MPAs can be found across a range of marine habitats, from the open ocean to coastal areas, intertidal zones, bays and estuaries. Marine protected areas are defined areas where human activities are managed to protect important natural or cultural resources.

The world's first MPA is said to have been the Fort Jefferson National Monument in Florida, North America, which covered 18,850 hectares of sea and 35 hectares of coastal land. This location was designated in 1935, but the main drive for MPAs came much later. The current global movement can be traced to the first World Congress on National Parks in 1962, and initiation in 1976 of a process to deliver exclusive rights to sovereign states over waters up to 200 nautical miles out then began to provide new focus

The Rio ‘Earth Summit’ on climate change in 1992 saw a global MPA area target of 10% by the 2010 deadline. When this was not met, an “Aichi target 11” was set requiring 10% coverage by 2020. There has been repeated efforts since then to tighten up MPA requirements.

Marae Moana is a multiple-use marine protected area created on July 13th 2017 by the government of the Cook islands in the south Pacific, north- east of New Zealand. The area extends across over 1.9 million square kilometres. However, In September 2019, Jacqueline Evans, a prominent marine biologist and Goldman environmental award winner who was openly critical of the government's plans for seabed mining, was replaced as director of the park by the Cook Islands prime minister’s office. The move attracted local media criticism, as Evans was responsible for developing the Marae Moana policy and the Marae Moana Act, She had worked on raising funding for the park, expanding policy and regulations and developing a plan that designates permitted areas for industrial activities.

Criteria for identifying and selecting MPAs depends on the overall objective or direction of the programme identified by the coastal state. For example, if the objective is to safeguard ecological habitats, the criteria will emphasise habitat diversity and the unique nature of the particular area.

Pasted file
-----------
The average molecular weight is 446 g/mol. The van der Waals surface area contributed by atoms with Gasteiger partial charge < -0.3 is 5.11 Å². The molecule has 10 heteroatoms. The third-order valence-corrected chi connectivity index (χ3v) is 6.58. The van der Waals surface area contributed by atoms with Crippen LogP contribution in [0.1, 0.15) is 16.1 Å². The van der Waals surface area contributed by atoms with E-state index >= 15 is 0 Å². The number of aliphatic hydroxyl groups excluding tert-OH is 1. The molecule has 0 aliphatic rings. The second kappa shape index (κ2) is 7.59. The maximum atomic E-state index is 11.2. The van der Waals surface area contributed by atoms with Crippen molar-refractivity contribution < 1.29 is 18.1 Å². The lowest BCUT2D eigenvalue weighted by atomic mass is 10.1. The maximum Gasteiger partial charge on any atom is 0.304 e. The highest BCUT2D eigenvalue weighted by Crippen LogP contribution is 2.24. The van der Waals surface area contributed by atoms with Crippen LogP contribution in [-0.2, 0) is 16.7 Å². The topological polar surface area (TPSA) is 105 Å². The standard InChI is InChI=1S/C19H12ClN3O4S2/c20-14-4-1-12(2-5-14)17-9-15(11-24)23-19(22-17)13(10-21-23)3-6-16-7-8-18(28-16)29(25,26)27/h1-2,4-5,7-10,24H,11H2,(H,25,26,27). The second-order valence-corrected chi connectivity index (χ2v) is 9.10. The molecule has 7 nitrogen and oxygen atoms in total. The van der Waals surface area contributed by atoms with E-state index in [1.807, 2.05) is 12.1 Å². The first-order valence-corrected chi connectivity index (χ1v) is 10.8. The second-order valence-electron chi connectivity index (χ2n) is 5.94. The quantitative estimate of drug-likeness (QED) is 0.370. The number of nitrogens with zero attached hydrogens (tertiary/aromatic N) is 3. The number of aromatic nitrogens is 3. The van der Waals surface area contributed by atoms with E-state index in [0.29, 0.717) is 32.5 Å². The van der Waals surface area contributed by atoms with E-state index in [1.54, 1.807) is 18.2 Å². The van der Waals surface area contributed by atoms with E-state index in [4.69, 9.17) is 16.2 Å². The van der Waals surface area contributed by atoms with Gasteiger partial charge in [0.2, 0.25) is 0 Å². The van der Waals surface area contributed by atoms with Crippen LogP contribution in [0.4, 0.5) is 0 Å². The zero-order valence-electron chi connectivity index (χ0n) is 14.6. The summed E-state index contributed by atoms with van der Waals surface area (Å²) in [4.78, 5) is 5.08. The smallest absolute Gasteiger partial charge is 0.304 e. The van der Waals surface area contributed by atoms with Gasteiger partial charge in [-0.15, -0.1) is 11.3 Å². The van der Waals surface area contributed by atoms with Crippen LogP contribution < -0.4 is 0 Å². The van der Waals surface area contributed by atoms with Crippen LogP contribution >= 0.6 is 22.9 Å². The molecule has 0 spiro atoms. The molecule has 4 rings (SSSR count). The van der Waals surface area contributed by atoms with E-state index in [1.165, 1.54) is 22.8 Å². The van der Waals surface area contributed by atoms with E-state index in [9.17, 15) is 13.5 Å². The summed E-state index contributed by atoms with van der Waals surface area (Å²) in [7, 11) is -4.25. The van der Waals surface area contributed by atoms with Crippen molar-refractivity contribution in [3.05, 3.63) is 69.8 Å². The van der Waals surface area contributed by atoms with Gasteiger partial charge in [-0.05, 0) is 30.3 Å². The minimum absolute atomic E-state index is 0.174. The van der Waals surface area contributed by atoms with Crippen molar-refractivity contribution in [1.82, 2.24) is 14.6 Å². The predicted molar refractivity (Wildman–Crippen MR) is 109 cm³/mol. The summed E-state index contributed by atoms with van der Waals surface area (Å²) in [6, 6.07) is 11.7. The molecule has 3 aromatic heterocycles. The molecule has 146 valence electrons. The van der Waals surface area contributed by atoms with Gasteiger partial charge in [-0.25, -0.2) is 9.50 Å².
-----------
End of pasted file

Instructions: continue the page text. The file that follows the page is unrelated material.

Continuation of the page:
Permanence of MPAs can vary internationally. Some are established under legislative action or under a different regulatory mechanism to exist permanently into the future. Others are intended to last only a few months or years.

Yes, Ireland has MPA cover in about 2.13 per cent of our waters. Although much of Ireland’s marine environment is regarded as in “generally good condition”, according to an expert group report for Government published in January 2021, it says that biodiversity loss and ecosystem degradation are of “wide concern due to increasing pressures such as overexploitation, habitat loss, pollution, and climate change”.

The Government has set a target of 30 per cent MPA coverage by 2030, and moves are already being made in that direction. However, environmentalists are dubious, pointing out that a previous target of ten per cent by 2020 was not met.

Conservation and sustainable management of the marine environment has been mandated by a number of international agreements and legal obligations, as an expert group report to government has pointed out. There are specific requirements for area-based protection in the EU Marine Strategy Framework Directive (MSFD), the OSPAR Convention, the UN Convention on Biological Diversity and the UN Sustainable Development Goals.